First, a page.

By Noel E. Bordador
When I first arrived here in the United States about twenty-five years ago, the first thing I noticed when I got to the place where I was to live was the houses in the neighborhood did not have surrounding walls of concrete. In fact, there were no fences, only perhaps evergreen hedges. That was quite different from the neighborhood I grew up in the Philippines. Tall walls of concrete that separate our own house and yard from the neighborhood surrounded our house. And we were not allowed to go beyond these walls except to go to school or to church or visit relatives or friends. But I heard voices beyond these walls, voices of laughing children playing. But we were not allowed to go out and play with them because they were “different” from us. By different, I came to understand that they did not have much money. And whatever limited contacts I had with them, they managed to tell me a whole different kind of world they inhabit: they eat different kinds of food, or they seem to eat less because they had no money. They dressed poorly. They went to different schools, and different doctors, even to a different church. But there are a few times each year when my parents allowed us to get together with them, perhaps a Christmas barbecue or a birthday party. Then, the gates of the walls open, and we kids can be just kids. Otherwise, that wall for the most part of the year separated us.
Jesus himself knew of walls that separate people, especially between the haves and haves not. From what the Gospels tell us, he was born poor, and he was raised in a poor single-parent household. We know he was poor because Mark’s and Matthew’s Gospels described him as a son of a “tekton,” usually translated as “carpenter.” But to be a tekton meant to live or subsist near starvation level, and we now know that more than two-thirds of the people in Jesus’ time lived at this level. Because he himself was poor, and came from a poor neighborhood, he experienced prejudice. People often remarked about his humble origins: “Can anything good come out of Nazareth?” “How can he say and do such wonderful things since he is only the son of Joseph the tekton?”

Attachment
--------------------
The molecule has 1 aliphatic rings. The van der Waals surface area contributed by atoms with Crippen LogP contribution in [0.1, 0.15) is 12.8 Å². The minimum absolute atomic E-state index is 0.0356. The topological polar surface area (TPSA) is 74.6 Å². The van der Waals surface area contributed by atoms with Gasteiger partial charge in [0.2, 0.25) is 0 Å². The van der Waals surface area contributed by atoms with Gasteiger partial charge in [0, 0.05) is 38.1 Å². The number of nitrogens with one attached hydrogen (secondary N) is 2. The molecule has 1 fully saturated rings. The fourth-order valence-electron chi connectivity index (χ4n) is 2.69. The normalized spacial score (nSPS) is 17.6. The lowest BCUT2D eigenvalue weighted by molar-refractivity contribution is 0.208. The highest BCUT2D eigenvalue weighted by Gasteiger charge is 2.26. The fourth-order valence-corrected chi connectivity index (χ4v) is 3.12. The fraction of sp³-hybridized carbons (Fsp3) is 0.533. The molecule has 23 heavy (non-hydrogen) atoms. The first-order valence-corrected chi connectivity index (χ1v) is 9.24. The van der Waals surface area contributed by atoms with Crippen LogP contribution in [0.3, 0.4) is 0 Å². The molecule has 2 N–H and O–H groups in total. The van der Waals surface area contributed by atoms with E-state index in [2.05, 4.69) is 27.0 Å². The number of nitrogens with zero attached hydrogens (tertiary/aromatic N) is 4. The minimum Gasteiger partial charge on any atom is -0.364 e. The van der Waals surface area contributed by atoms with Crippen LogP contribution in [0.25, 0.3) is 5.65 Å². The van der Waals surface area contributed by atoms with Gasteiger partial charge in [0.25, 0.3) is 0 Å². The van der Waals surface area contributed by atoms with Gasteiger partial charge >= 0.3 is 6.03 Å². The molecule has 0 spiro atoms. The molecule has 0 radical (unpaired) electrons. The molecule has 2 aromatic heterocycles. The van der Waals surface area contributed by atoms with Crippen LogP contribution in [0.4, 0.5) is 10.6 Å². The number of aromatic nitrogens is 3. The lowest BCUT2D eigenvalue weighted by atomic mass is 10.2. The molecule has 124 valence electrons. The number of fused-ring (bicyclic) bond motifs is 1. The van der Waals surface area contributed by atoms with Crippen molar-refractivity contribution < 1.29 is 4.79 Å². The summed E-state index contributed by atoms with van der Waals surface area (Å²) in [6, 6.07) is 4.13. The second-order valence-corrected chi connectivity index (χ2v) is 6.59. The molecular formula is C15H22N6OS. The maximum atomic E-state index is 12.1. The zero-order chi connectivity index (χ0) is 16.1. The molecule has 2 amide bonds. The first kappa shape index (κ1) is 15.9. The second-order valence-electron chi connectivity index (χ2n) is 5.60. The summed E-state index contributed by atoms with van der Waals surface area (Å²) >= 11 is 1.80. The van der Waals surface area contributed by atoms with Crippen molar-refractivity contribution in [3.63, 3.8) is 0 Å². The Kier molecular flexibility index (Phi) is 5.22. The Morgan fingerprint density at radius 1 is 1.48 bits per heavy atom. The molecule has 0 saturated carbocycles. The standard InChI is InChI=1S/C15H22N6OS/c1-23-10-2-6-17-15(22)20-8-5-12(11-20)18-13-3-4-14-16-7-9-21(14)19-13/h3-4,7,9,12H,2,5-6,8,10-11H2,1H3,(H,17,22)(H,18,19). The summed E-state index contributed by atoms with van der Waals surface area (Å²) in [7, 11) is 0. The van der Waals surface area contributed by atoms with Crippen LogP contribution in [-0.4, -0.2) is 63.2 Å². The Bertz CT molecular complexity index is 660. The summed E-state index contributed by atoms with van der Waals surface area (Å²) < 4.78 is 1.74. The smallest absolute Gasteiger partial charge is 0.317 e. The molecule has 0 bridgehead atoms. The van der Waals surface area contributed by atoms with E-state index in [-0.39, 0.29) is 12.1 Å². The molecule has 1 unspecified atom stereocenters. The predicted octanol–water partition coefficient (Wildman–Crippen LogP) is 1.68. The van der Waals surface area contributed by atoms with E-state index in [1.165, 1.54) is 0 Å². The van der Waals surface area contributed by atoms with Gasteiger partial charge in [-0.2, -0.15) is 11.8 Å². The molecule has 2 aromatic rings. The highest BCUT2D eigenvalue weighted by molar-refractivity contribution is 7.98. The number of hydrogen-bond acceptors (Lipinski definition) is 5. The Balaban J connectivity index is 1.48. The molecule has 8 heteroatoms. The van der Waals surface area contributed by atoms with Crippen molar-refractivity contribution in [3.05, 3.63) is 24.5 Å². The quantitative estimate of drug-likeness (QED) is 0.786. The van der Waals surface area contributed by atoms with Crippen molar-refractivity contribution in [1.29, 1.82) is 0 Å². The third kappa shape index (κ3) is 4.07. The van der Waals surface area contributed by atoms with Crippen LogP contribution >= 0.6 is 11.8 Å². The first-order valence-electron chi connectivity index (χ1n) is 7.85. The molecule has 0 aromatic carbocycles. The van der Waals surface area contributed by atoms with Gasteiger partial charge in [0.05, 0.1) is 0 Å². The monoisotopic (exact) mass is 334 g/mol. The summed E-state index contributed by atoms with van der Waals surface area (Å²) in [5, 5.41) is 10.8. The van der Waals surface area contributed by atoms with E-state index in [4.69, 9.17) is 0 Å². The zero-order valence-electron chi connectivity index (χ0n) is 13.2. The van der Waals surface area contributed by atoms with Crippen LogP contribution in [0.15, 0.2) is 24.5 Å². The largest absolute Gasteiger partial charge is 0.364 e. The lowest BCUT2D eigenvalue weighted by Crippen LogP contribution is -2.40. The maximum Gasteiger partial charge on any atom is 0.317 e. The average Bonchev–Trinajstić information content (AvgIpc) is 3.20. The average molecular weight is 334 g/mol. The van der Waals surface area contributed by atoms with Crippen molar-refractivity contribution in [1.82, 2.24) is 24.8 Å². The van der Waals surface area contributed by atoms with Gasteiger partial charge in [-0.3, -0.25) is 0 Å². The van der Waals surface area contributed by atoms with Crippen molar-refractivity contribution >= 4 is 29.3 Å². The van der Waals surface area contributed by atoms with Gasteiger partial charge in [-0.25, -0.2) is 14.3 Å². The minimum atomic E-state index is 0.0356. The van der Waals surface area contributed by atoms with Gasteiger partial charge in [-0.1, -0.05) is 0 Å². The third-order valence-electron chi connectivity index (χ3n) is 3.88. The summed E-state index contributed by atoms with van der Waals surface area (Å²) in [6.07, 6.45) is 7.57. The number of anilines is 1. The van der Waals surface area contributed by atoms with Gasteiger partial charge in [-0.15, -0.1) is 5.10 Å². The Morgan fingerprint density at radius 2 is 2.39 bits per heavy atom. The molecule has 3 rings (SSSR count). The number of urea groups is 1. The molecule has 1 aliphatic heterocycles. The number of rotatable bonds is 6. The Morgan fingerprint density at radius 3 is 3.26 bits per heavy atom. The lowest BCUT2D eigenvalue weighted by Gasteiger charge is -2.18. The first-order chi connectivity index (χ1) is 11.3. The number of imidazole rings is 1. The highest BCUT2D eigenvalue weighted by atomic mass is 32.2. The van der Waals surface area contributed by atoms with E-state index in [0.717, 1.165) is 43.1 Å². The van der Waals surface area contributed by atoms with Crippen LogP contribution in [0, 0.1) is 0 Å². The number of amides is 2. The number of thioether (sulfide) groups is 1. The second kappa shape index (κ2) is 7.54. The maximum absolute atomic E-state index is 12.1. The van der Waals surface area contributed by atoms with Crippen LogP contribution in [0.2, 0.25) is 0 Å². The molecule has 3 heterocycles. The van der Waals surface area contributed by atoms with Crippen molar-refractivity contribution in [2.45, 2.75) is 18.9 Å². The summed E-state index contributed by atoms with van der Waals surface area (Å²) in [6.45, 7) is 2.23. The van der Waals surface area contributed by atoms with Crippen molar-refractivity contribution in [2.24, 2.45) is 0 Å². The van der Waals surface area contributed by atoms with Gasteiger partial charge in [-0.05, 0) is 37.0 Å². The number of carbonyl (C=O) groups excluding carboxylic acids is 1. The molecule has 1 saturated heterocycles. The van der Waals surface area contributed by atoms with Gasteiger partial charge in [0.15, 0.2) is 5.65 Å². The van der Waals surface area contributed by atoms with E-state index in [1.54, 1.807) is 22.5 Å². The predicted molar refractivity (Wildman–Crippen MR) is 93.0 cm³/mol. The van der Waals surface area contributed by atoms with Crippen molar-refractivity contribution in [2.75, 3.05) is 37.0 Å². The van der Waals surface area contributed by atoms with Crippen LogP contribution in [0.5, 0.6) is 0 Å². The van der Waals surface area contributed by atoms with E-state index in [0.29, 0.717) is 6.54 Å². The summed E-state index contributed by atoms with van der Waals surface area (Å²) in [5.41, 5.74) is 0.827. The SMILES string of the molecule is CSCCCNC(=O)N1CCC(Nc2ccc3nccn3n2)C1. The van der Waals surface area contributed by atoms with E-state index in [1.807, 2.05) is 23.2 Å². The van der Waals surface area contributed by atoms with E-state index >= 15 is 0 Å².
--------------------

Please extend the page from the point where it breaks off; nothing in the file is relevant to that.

High rates of poverty, starvation and death, combined with a never-ending spiral of violence in the Holy Land due to political discontent against the Romans and the Temple which had been co-opted all these must have left a great impression on Jesus as a child and a young man, enough anyway that at the age of thirty, he chose to leave home “to do something about it.”
And so in our Gospel, we see Jesus away from home, away from mom for the first time. He leaves off his hidden identity of an unassuming carpenter in Galilee to begin a public ministry at the Jordan. Based on the Gospel of Luke, we now know that he saw his mission as the fulfillment of the prophecy of Isaiah: “to bring good news to the poor… to proclaim release to the captives and recovery to the blind, to let the oppressed go free, to proclaim the year of the Lord’s favor.” And he was going to start at the Jordan, because Jordan was the spot, the place where, hundreds of years before, Israel crossed from exile to the Promised Land. Jesus was to lead people into the promised land. And his baptism was a turning point in his life, turning from his previous life to a new life explicitly dedicated to the Kingdom of God. He taught that the Kingdom begins in the here and now, and this Kingdom must be a Kingdom of non-violent peace and justice. It is a Kingdom open to all people, including the nobodies of society, and the outcasts. It is a Kingdom, which will have no walls, and this Kingdom with no walls is symbolized by his willingness to invite to dinner, and sit in a table fellowship with those who were considered undesirable and unclean.